Eating cold potatoes helps counter red meat's cancerous effects
Image: Add some cold potato salad to your next steak meal for a protective dose of resistant starch. Credit: eugena-klykova/Shutterstock

If you’re eating more than a steak and a half per week, you’re putting yourself at a higher risk of developing bowel cancer. But a team of researchers from Flinders University in Adelaide, South Australia has found that if you add some ‘resistant starch’ to your meal - a type of starch that doesn’t get digested - it can have a protective effect. Found in bananas, whole grains, beans, and cooked potato that’s been left to cool, resistant starch appears to actively hamper the genetic changes in the gut that can lead to cancer growth.

According to Anna Williams at New Scientist, the team instructed 23 healthy volunteers to eat a diet high in red meat for four weeks. After a month of eating 300 grams of lean red meat every day, the volunteers had cell samples extracted from their guts. Examining these samples, the researchers found a significant increase in their levels of microRNA molecules - a type of genetic material known to promote cancer growth. 

"These elevated microRNAs are associated with the survival and growth of colorectal cancer cells, and with poorer outcomes for people with that type of cancer,” Williams reports.

The team then told the volunteers to repeat the red meat-heavy diet for another four weeks, but this time got them to include resistant starch in their meals either in the form of bananas, cold potatoes, or a special drink.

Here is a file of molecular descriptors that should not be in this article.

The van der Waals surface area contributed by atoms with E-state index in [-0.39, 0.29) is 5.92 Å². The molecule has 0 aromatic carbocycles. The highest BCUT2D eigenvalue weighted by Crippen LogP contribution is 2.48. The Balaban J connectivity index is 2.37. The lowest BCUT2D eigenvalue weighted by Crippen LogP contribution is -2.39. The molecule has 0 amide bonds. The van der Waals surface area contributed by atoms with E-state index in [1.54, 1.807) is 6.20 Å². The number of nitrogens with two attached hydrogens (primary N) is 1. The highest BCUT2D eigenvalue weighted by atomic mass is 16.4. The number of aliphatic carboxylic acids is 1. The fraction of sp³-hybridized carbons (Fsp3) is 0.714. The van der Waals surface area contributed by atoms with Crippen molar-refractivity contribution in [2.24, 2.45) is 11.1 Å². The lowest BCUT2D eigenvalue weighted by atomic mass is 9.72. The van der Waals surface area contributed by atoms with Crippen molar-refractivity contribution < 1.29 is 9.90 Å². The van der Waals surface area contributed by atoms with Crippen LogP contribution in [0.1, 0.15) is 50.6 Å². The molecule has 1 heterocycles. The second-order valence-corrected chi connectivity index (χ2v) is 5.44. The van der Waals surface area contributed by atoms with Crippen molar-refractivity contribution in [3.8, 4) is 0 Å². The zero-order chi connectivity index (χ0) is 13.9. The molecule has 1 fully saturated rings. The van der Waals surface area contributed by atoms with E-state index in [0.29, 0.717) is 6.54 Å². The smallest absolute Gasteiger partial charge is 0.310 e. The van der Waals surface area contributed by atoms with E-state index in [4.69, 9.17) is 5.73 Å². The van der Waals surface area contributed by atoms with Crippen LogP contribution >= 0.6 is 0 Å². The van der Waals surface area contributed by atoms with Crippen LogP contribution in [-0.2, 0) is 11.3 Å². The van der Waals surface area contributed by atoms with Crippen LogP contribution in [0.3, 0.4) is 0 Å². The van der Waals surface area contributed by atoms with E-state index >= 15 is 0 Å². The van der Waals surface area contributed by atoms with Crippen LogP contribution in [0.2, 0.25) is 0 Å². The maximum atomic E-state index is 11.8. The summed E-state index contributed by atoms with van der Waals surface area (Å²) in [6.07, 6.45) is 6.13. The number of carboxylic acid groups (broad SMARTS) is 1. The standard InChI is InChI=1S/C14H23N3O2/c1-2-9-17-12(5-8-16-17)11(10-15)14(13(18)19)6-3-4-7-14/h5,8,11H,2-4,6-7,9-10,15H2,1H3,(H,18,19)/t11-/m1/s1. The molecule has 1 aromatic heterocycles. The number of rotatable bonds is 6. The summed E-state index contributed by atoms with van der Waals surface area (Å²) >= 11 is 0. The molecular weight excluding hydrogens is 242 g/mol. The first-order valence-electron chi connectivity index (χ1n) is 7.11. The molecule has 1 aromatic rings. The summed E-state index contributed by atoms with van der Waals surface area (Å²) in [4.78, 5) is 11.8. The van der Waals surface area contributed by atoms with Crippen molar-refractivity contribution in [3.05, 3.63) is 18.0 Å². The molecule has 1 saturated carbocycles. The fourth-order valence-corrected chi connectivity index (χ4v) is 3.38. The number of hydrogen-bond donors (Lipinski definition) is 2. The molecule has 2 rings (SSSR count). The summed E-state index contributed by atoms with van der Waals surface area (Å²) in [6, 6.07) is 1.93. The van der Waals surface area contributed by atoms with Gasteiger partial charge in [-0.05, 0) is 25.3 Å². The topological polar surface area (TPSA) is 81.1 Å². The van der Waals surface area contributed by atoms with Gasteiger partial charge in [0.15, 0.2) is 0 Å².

After a month, their gut cells revealed that their levels of microRNAs had, on average, gone back to their healthy, regular level, as if they hadn’t just spent a month gorging on red meat. "This finding supports the consumption of resistant starch as a means of reducing the risks associated with a high red meat diet,” said lead researcher and gastroenterology expert, Karen Humphreys, in a press release.

But there’s still much more to this story than we know yet, adds Humphreys, telling Williams at New Scientist, "Red meat is likely to be having other cellular effects aside from changing microRNA levels, such as damage to DNA."

The team has published the results of the study in the journal Cancer Prevention Research, and is now looking into if resistant starch is having any other effects on the body related to red meat consumption.